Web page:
A computer printer is also a robot, with moving part outputs and sensors to detect all those pesky paper jams.
Perhaps the most obvious home robot is the robot vacuum cleaner. Refer to the following diagram:
This wheeled mobile robot is like the one we will build here, but prettier. They are packed with sensors to detect walls, bag levels, and barrier zones, and avoid collisions. They most represent the type of robot we are looking at.
As we build our robot, we will explore how to use its sensors to detect things and react to them, forming the same feedback loops we saw in the washing machine.
Another place robots are commonly seen is in industry. The first useful robots have been used in factories, and have been there for a long time.
Robot arms range from very tiny and delicate robots for turning eggs, to colossal monsters moving shipping containers. Robot arms tend to use stepper and servo motors. We will look at servo motors in the pan and tilt mechanism used in this book. An impressive current industrial arm robot is Baxter from Rethink Robotics:
Many robot arms are unsafe to work next to and could result in accidents. Not so with Baxter; it can sense a human and work around or pause for safety. In the preceding image, these sensors can be seen around the "head." The arm sensors and soft joints also allow Baxter to sense and react to collisions.
Baxter also has a training and repeat mechanism for workers to adapt it to work, using sensors in the joints to detect their position when being trained or playing back motions. Our robot will use encoder sensors so we can precisely program wheel movements.
Another common type of robot used in industry is those that move items around a factory floor or warehouse.
There are giant robotic crane systems capable of shifting pallets in storage complexes. They receive instructions on where goods need to be moved from and to within shelving systems:
Smaller item-moving robot vehicles often employ line sensing technology, by following lines on the floor, wire underneath the floor via magnetic sensing, or marker beacons like ASIMO does. Our robot will follow lines like these. These line-following carts frequently use wheeled arrangements because these are simple to maintain and can form stable platforms.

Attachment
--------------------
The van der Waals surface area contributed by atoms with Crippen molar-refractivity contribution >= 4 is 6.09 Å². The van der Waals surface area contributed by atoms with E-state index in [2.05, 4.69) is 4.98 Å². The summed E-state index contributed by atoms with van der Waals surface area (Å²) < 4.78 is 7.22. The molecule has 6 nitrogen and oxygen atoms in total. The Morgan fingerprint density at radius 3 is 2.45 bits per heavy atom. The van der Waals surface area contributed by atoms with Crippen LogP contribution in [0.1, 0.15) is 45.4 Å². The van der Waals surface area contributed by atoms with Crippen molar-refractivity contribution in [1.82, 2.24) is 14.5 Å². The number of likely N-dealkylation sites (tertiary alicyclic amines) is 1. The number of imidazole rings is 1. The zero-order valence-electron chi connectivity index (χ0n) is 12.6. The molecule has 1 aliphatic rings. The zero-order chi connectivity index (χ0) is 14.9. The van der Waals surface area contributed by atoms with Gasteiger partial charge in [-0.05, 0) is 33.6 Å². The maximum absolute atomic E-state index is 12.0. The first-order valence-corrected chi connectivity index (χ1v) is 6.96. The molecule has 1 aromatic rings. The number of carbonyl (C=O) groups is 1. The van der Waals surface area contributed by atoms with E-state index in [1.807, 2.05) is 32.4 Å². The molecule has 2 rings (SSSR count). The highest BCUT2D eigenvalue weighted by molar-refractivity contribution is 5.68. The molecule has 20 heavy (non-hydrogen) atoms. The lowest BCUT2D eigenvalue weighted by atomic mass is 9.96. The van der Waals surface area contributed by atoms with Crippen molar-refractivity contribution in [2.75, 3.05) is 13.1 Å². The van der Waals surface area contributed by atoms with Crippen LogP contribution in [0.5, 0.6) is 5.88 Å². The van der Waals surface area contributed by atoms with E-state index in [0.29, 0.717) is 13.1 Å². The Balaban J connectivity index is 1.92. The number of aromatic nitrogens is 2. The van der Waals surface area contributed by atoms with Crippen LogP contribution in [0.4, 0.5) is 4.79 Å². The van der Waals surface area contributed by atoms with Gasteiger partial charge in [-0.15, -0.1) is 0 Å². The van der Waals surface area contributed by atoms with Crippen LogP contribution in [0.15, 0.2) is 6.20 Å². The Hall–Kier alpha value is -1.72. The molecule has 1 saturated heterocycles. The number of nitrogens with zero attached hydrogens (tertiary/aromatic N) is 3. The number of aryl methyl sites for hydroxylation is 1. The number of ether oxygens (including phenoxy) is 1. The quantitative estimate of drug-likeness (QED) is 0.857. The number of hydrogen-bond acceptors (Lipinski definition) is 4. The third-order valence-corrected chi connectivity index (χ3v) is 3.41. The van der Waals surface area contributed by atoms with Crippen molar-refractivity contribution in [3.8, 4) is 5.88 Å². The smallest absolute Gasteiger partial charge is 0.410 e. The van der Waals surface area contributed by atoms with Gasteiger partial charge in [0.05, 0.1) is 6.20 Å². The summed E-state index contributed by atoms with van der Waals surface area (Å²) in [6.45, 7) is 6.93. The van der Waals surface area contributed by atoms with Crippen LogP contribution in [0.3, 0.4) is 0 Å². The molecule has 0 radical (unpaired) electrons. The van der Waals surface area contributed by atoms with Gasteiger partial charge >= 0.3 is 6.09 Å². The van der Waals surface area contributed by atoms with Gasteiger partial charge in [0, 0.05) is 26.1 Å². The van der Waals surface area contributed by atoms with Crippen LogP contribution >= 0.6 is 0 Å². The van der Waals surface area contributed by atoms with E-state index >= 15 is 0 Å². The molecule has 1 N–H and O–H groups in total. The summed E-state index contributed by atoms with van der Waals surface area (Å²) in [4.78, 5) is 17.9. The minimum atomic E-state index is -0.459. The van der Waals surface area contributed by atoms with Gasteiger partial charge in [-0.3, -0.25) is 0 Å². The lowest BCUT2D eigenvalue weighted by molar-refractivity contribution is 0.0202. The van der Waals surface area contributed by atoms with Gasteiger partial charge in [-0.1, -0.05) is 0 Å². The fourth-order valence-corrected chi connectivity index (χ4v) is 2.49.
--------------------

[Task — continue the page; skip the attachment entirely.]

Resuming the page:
The most fun robots can be those built by amateur robot builders. This is an extremely innovative space.
Robotics always had a home in education, with academic builders using them for learning and experimentation platforms. Many commercial ventures have started in this setting. University robots tend to be group efforts, with access to increasingly hi-tech academic equipment to create them, as shown in the following picture:
Kismet was created at MIT in the late 90s. There are a number of hobbyist robots that are derived from it. It was groundbreaking at the time, using servo motors to drive face movements intended to mimic human expressions. This has been followed in the community with OhBot, an inexpensive hobbyist kit using servo motors, which can be linked with a Raspberry Pi, using voice recognition and facial camera processing to make a convincing display.
Hobby robotics is strongly linked with open source and blogging, sharing designs, and code, leading to further ideas. Hobbyist robots can be created from kits available on the internet, with modifications and additions. The kits cover a wide range of complexity from simple three-wheeled bases to drone kits and hexapods. They come with or without the electronics included. An investigation of kits will be covered in Chapter 6, Building Robot Basics - Wheels, Power, and Wiring. I used a hexapod kit to build SpiderBot to explore walking motion. Refer to the following photo: